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CO2 emissions Swiss companies get green light to access EU carbon market

cement factory

Companies in sectors like cement, chemicals, pharmaceuticals, refineries, paper, heating or steel are linked to the Swiss emissions trading system.

(Keystone / Laurent Gillieron)

Parliament has approved a deal to link Switzerland’s greenhouse gas emissions’ trading system to that of the European Union. Polluting companies will have a wider choice of carbon credits to offset their emissions.

On Thursday, the Senate followed the House of Representatives in voting to ratify an agreement that was approved by the government in 2017. Negotiations between Swiss and EU officials to align their systems began in 2011. By joining forces, the most polluting category of Swiss companies will be able to access a larger market and benefit from the same conditions as their European counterparts.

In Switzerland, 54 companies in sectors like cement, chemicals, pharmaceuticals, refineries, paper, heating or steel are linked to the Swiss emissions trading system. In Europe, there are around 11,000 firms that offset their emissions under the EU scheme.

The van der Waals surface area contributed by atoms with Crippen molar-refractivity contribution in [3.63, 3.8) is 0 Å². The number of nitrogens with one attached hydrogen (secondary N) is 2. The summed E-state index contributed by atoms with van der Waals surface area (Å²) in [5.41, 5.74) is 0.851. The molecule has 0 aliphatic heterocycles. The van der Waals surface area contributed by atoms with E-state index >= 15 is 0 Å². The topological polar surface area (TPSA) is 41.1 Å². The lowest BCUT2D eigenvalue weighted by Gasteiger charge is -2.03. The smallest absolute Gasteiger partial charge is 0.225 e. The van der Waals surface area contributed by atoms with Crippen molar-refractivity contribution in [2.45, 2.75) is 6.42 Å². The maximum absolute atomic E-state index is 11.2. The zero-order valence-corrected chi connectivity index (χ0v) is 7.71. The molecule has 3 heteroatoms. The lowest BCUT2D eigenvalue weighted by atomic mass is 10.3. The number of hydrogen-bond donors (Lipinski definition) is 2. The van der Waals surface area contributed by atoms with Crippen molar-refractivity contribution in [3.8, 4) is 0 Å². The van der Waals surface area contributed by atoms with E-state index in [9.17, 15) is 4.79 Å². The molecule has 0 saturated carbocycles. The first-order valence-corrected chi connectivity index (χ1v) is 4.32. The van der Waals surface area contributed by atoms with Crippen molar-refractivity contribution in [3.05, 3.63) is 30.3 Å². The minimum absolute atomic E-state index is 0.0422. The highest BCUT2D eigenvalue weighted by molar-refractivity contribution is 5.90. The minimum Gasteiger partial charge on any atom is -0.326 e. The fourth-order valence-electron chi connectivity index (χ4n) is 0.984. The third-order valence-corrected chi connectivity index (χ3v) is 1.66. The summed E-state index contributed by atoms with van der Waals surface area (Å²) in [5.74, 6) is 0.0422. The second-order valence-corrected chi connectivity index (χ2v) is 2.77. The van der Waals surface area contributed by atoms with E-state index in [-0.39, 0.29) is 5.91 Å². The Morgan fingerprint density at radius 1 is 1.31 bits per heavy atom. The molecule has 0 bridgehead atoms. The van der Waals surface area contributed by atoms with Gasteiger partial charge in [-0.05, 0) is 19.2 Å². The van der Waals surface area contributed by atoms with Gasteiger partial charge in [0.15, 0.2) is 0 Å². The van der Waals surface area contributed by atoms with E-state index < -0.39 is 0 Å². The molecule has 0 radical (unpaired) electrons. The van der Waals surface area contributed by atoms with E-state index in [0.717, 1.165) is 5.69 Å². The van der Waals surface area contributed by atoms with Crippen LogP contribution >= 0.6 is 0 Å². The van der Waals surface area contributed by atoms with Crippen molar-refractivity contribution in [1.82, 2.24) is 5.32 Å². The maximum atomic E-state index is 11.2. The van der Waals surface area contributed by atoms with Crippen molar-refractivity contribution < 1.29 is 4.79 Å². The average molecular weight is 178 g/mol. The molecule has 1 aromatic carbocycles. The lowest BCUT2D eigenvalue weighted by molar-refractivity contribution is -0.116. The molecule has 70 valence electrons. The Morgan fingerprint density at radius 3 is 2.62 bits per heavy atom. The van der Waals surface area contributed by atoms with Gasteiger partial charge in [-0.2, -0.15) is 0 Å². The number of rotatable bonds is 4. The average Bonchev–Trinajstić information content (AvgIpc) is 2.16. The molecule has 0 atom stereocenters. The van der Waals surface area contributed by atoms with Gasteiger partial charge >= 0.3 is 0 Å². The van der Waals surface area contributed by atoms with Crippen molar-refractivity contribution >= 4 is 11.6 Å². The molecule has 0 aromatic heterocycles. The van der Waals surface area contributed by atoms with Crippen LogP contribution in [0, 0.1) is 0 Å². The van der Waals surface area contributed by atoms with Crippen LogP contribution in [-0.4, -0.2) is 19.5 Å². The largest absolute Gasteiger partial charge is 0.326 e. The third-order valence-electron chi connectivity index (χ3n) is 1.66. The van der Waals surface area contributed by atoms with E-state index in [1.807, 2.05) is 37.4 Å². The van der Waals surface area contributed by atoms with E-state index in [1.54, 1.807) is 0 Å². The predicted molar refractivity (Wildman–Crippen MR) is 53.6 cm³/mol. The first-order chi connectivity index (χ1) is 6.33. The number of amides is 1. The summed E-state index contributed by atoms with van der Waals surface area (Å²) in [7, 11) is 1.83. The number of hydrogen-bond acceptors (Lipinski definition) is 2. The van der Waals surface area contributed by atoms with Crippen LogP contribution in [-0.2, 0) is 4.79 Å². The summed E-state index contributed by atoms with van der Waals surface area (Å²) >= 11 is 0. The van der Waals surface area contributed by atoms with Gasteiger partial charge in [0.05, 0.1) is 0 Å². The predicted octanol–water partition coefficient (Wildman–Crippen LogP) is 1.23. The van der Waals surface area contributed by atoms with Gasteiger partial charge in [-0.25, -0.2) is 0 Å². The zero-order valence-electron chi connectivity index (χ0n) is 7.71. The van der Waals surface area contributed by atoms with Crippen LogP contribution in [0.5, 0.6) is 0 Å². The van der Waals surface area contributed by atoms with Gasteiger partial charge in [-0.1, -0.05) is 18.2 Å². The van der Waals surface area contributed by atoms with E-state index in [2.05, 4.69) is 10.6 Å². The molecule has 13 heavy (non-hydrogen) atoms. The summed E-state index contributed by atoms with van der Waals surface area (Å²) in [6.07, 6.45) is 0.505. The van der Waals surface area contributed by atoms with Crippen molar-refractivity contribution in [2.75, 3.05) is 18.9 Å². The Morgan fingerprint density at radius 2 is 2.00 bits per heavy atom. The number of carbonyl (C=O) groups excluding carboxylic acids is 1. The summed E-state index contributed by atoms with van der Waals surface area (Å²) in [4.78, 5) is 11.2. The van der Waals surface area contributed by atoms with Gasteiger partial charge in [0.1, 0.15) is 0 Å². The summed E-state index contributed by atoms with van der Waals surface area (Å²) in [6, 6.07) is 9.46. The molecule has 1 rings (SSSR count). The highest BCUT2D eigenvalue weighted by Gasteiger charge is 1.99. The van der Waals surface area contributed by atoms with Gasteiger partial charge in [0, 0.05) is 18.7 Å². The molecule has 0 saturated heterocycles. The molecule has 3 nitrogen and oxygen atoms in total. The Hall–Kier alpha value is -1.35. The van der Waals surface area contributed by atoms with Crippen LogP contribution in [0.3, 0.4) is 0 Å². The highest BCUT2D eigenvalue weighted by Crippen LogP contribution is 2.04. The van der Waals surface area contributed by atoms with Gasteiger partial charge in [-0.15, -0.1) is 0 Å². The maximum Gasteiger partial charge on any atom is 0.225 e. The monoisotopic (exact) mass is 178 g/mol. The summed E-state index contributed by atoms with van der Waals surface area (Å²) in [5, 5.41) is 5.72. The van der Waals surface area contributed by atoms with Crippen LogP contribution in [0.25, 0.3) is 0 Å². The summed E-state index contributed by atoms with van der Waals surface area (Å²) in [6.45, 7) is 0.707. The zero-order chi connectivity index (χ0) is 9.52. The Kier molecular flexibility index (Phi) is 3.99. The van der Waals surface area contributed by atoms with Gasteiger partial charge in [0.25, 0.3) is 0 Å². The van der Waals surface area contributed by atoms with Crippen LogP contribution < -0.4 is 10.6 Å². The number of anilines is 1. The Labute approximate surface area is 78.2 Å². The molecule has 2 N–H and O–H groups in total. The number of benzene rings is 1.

In Switzerland, companies have the right to emit a certain amount of carbon dioxide (CO2) into the atmosphere for free. Those that reduce their CO2 emissions and do not use all their quota can sell them to others.

Companies that do not participate in the emissions trading scheme are subject to a CO2 tax. However, the tax can be refunded if they undertake to reduce their emissions. This possibility is open to all companies whose annual CO2 tax bill exceeds CHF15,000 ($14,900).

The coupling of the Swiss and EU emission trading systems will enter into force in 2020. It is part of the changes associated with the revision of the Swiss CO2 law. The agreement is for an indefinite duration and can be terminated with six months’ notice by both parties.


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